Congrats to police, firefighters; beware all fire dangers
Shamokin residents are breathing a sigh of relief, as they should, with the arrest of a man police believe set an apartment building on fire Monday night.
While authorities aren't saying yet if the same man is a suspect in fires at neighboring buildings dating back to last year, there is at least some comfort after months of worry.
As has been proven beyond a doubt locally since last Thursday, however, the danger of fire is always present, whether it's accidental or arson.
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Not enough can be said about the dedication of local firefighters after a marathon of seven local responses that started Thursday and ended with three fires in less than 18 hours Monday.
The list of challenges is long for our volunteer units: training; time away from home and family; lost time and, in some cases, lost wages at work when responding to emergencies; risk of injury, not only from fighting fires, but from the ice that's inherent at fire scenes this time of year, and so much more.
All that said, the community appreciation and concern reaches a new level when the fires to which volunteers are responding have been intentionally set.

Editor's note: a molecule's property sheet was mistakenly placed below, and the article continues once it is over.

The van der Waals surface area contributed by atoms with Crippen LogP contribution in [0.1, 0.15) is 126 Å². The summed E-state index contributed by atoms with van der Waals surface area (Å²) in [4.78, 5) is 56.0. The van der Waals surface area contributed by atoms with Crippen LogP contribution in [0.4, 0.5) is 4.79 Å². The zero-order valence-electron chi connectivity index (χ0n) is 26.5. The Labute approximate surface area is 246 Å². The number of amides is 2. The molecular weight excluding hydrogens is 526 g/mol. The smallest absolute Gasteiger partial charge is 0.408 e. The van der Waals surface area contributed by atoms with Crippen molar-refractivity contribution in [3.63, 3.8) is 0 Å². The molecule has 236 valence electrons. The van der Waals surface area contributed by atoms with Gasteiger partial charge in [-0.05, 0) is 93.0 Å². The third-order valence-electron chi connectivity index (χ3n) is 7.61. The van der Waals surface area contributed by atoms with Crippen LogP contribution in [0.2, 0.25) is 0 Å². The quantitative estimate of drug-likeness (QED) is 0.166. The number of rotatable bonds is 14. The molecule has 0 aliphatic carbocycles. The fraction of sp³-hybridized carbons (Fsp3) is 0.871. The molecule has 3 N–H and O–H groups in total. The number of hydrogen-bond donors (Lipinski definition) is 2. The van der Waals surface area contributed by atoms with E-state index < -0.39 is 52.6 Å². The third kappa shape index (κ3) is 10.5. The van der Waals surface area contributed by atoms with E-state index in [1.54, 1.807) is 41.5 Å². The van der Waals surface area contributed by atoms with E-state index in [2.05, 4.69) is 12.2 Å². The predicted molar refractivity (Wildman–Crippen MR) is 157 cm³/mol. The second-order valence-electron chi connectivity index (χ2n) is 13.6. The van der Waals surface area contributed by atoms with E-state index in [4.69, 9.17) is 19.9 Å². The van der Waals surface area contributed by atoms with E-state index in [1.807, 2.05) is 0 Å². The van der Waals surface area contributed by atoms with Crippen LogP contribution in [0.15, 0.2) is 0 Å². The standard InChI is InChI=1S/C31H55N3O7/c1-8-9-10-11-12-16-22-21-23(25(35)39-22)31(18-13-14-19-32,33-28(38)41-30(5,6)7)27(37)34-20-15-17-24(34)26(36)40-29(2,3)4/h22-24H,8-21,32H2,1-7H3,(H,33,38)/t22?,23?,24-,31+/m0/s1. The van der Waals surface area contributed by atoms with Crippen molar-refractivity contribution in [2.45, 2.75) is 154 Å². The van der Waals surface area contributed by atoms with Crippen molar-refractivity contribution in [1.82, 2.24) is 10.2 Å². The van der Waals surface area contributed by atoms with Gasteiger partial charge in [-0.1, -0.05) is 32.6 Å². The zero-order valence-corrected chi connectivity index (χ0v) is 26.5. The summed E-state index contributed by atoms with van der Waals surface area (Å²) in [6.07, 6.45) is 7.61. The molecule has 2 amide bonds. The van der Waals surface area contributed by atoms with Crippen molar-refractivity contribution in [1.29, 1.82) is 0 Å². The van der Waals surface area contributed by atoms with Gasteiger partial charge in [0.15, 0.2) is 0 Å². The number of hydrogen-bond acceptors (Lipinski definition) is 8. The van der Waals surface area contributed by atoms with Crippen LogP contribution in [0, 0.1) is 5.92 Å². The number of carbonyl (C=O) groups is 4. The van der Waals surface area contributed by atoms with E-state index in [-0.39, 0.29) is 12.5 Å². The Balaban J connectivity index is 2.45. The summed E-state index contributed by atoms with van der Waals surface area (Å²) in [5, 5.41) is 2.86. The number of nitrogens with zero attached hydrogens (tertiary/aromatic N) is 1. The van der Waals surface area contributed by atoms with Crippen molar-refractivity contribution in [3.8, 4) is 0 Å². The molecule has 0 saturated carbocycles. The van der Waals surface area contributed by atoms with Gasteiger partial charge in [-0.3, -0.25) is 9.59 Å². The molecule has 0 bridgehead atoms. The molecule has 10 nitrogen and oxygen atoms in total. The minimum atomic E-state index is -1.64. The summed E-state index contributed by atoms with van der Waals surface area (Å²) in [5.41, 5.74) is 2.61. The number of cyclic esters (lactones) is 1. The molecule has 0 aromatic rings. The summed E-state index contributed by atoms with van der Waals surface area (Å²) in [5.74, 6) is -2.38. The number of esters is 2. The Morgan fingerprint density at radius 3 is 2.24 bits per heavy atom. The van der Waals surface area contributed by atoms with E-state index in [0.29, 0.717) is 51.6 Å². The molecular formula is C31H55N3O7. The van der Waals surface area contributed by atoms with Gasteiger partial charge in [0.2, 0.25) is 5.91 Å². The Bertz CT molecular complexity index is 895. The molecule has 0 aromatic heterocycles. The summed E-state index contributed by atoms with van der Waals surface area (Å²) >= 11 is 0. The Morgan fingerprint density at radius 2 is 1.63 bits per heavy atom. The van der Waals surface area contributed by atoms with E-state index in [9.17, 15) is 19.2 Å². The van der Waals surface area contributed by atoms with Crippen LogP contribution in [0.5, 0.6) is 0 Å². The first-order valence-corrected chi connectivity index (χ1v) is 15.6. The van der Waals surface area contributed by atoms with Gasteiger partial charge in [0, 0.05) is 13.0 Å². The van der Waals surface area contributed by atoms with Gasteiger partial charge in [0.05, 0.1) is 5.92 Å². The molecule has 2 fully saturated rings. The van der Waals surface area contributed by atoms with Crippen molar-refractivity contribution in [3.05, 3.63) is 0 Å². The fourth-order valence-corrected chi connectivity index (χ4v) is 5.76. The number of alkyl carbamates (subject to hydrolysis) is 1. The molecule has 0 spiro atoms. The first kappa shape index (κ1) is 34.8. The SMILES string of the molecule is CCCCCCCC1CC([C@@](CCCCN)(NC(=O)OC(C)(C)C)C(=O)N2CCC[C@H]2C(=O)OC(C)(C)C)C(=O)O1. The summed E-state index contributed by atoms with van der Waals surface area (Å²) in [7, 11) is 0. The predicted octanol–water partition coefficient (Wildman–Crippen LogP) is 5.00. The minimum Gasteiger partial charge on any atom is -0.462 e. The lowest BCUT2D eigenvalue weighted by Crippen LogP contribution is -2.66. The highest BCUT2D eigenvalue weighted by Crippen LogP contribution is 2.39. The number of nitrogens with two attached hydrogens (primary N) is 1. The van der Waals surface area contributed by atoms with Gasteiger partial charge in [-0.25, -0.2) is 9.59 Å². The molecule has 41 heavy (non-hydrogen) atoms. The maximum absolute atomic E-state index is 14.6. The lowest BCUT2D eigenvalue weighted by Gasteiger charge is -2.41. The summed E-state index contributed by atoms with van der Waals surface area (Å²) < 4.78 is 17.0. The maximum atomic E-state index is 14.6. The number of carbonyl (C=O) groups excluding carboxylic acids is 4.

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Arson is responsible for approximately 25 percent of all fires, and more than 500,000 arson fires occur each year, according to officer.com. Arson is the most expensive crime in America, costing more than $2 billion a year in property loss, and, sadly, it claims more than 700 lives annually.
Arson is also a very difficult crime to solve, with only 15 percent of arson cases closed by arrest, the website reports.
Which leads to further congratulations, this for Shamokin police and those who assisted in arresting a suspect Monday night - literally while the fire he allegedly set was still smoldering. Timely, smart and aggressive police work sums up their actions.
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With an arrest made, perhaps residents, firefighters and police can get back to a sense of normalcy, Lord willing and if the sirens stay silent. Of course, that won't be the case for a long time for the recent fire victims. We wish them the best during this difficult time.
In the meantime, we can all do something to help local emergency responders by checking our smoke detector and carbon-monoxide detector batteries, and taking all other precautions to ensure our properties are safe from fire.